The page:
U.S. Election of 1884 Summary

  • Last updated on November 10, 2022

After one of the dirtiest presidential election campaigns in U.S. history, Grover Cleveland’s victory in 1884 broke the Republicans’ twenty-four-year hold on the presidency, and Cleveland became known for his exceptional integrity.

Summary of Event

The 1884 presidential election, which pitted Republican James G. Blaine against Democrat Grover Cleveland, was one of the dirtiest in U.S. history. The parties were evenly split as far as voter loyalties were concerned, so the race turned on the personal characters of the two major party nominees. The presidential election was won by Cleveland, a former mayor of Buffalo, New York, and the governor of New York. He was the first successful Democratic candidate for the presidency in twenty-four years. However, the voting was so close that a shift of six hundred votes in a single state would have reversed the outcome. During a time of electoral stalemate between the parties, narrow margins in the popular vote were typical. Public excitement in the campaign ran high, and spectacular episodes swayed the electorate throughout the campaign. Presidency, U.S.;election of 1884 Presidency, U.S.;Grover Cleveland[Cleveland] Cleveland, Grover [p]Cleveland, Grover;election of 1884 Blaine, James G. [p]Blaine, James G.;election of 1884 Democratic Party;election of 1884 Republican Party;election of 1884 [kw]U.S. Election of 1884 (Nov. 4, 1884) [kw]Election of 1884, U.S. (Nov. 4, 1884) [kw]1884, U.S. Election of (Nov. 4, 1884) Presidency, U.S.;election of 1884 Presidency, U.S.;Grover Cleveland[Cleveland] Cleveland, Grover [p]Cleveland, Grover;election of 1884 Blaine, James G. [p]Blaine, James G.;election of 1884 Democratic Party;election of 1884 Republican Party;election of 1884 [g]United States;Nov. 4, 1884: U.S. Election of 1884[5400] [c]Government and politics;Nov. 4, 1884: U.S. Election of 1884[5400] Burchard, Samuel D. Butler, Benjamin Franklin St. John, Pierce Schurz, Carl

When the Republicans met in Chicago to nominate their candidate on June 3, 1884, the front-runner was the most popular figure of his time: James G. Blaine of Maine. The incumbent president, Chester A. Arthur Arthur, Chester A. , had little support. He had been an adequate president after succeeding the assassinated Garfield, James A. [p]Garfield, James A.;assassination of James A. Garfield in 1881, but the party regulars and the rank and file of the so-called Grand Old Party (GOP) preferred the more charismatic Blaine. Unfortunately for the party, however, Blaine also had weaknesses. Charges circulated that he had used his offices for personal gain. His dealings with an Arkansas railroad while he had been Speaker of the House during the 1870’s had been recorded in damaging letters that were owned by a man named Mulligan. These “Mulligan letters,” on which Blaine had written, “Burn this letter when you have read it,” dogged him throughout the election.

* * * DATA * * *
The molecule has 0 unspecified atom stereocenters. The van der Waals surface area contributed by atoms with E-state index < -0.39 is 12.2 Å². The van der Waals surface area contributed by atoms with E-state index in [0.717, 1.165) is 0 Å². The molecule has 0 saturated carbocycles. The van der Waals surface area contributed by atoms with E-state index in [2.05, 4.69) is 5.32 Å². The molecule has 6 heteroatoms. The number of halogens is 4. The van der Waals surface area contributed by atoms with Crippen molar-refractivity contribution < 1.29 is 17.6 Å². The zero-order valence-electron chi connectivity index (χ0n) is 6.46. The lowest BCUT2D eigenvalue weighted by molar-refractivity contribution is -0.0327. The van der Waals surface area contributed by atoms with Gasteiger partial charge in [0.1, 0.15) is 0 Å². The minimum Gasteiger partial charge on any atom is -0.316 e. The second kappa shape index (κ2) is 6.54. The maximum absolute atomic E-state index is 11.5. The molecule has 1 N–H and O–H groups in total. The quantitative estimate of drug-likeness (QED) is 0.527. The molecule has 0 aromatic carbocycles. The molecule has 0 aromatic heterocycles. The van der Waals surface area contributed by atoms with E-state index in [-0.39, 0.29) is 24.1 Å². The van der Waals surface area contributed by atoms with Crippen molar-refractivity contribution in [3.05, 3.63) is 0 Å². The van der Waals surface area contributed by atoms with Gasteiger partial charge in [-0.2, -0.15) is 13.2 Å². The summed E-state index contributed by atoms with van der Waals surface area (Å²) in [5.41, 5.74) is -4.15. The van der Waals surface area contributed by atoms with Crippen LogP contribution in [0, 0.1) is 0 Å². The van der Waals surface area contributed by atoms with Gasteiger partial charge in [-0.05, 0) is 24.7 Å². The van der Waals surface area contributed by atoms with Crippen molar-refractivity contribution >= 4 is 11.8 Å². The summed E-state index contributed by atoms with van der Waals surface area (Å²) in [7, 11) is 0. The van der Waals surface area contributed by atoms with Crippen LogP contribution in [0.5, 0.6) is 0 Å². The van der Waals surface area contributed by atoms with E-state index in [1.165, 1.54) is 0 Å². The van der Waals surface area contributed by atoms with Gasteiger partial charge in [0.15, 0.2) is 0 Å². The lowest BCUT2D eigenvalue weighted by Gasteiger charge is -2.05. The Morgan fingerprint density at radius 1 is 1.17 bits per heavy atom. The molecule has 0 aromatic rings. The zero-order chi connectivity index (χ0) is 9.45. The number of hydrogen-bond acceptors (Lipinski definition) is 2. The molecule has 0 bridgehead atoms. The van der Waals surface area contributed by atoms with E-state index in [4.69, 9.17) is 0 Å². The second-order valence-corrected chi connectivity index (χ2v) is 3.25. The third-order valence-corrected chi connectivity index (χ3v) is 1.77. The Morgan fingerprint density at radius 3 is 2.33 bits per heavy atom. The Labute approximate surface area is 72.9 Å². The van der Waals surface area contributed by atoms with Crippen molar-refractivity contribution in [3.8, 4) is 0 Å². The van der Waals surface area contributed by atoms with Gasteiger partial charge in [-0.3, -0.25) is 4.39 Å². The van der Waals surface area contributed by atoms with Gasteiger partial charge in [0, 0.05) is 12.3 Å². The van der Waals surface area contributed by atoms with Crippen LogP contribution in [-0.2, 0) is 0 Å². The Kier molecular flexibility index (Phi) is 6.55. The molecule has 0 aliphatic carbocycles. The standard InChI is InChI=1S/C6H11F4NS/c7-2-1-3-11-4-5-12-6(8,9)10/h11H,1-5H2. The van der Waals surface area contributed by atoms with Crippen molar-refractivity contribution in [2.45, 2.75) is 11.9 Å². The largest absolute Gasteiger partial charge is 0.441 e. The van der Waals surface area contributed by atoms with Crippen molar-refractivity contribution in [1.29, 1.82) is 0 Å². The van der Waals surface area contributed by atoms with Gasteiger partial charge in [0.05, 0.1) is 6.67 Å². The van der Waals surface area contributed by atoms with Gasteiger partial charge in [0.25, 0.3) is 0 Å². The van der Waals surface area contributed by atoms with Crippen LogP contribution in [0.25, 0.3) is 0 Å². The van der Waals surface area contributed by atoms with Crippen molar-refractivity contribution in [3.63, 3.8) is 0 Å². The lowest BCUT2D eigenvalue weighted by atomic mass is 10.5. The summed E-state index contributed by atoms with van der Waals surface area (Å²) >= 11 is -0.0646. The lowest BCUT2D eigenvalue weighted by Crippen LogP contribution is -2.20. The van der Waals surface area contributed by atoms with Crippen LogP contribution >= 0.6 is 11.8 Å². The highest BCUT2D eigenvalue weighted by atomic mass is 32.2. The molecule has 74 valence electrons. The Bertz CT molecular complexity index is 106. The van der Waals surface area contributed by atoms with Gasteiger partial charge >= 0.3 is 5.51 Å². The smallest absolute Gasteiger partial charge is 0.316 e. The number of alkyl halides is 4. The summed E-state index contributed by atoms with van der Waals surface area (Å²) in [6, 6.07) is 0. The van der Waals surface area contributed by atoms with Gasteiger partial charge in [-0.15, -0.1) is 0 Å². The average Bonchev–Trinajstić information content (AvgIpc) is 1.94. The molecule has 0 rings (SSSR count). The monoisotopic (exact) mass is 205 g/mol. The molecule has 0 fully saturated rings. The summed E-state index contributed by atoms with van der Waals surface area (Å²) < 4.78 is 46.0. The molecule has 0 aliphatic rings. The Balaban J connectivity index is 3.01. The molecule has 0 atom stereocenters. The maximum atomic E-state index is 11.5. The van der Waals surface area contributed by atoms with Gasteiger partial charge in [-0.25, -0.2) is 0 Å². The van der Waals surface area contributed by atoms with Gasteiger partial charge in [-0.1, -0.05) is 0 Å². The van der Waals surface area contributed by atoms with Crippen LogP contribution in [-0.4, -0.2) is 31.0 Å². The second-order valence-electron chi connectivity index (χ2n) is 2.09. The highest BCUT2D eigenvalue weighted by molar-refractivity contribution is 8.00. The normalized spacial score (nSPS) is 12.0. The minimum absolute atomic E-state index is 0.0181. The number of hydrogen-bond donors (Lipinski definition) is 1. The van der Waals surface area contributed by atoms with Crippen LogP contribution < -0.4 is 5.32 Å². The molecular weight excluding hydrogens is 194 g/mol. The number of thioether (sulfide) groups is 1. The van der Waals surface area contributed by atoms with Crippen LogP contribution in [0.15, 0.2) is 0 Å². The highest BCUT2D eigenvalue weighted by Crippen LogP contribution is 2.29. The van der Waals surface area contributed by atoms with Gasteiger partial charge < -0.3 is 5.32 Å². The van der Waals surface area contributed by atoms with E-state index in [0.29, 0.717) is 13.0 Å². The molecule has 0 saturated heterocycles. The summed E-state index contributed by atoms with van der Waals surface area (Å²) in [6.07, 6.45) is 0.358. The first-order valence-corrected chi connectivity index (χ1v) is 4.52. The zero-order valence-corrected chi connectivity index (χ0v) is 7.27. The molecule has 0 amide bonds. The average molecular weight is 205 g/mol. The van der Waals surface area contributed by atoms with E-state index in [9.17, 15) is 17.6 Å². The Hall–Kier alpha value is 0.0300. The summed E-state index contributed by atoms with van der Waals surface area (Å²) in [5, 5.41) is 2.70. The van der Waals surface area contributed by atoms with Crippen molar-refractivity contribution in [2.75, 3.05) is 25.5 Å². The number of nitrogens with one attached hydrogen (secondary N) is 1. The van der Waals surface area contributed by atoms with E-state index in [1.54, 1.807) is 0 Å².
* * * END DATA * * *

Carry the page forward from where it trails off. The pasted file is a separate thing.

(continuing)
Blaine’s nomination was relatively easy. He was selected on the fourth ballot, and John A. Logan Logan, John A. of Illinois became his running mate. For Republican reformers—who were nicknamed mugwumps, after an Indian term for big chief—Blaine was an impossible choice. Their spokesman, Carl Schurz Schurz, Carl , said that electing Blaine would have evil results. These discontented Republicans prepared to support the Democratic nominee.

Democratic Party campaign poster for Grover Cleveland and Thomas A. Hendricks.

(Library of Congress)

A month after the Republican convention, the Democratic Party met in Chicago. Sensing a victory after long years in the political wilderness, the Democrats had a fresh face in Grover Cleveland, who had gained a reputation in New York as a foe of corrupt politics and an enemy of an activist government. He had quarreled with the New York City political machine, Tammany Hall Tammany Hall New York City;Tammany Hall . Enemies called him the Veto Governor. Cleveland was a large man, whose family called him Uncle Jumbo. Cleveland seemed the clear choice during an era when the Democrats could win the presidency by carrying the solidly Democratic South, New York, and one or two midwestern states. Cleveland was nominated on the second ballot, and Thomas A. Hendricks of Indiana balanced the ticket as his midwestern running mate.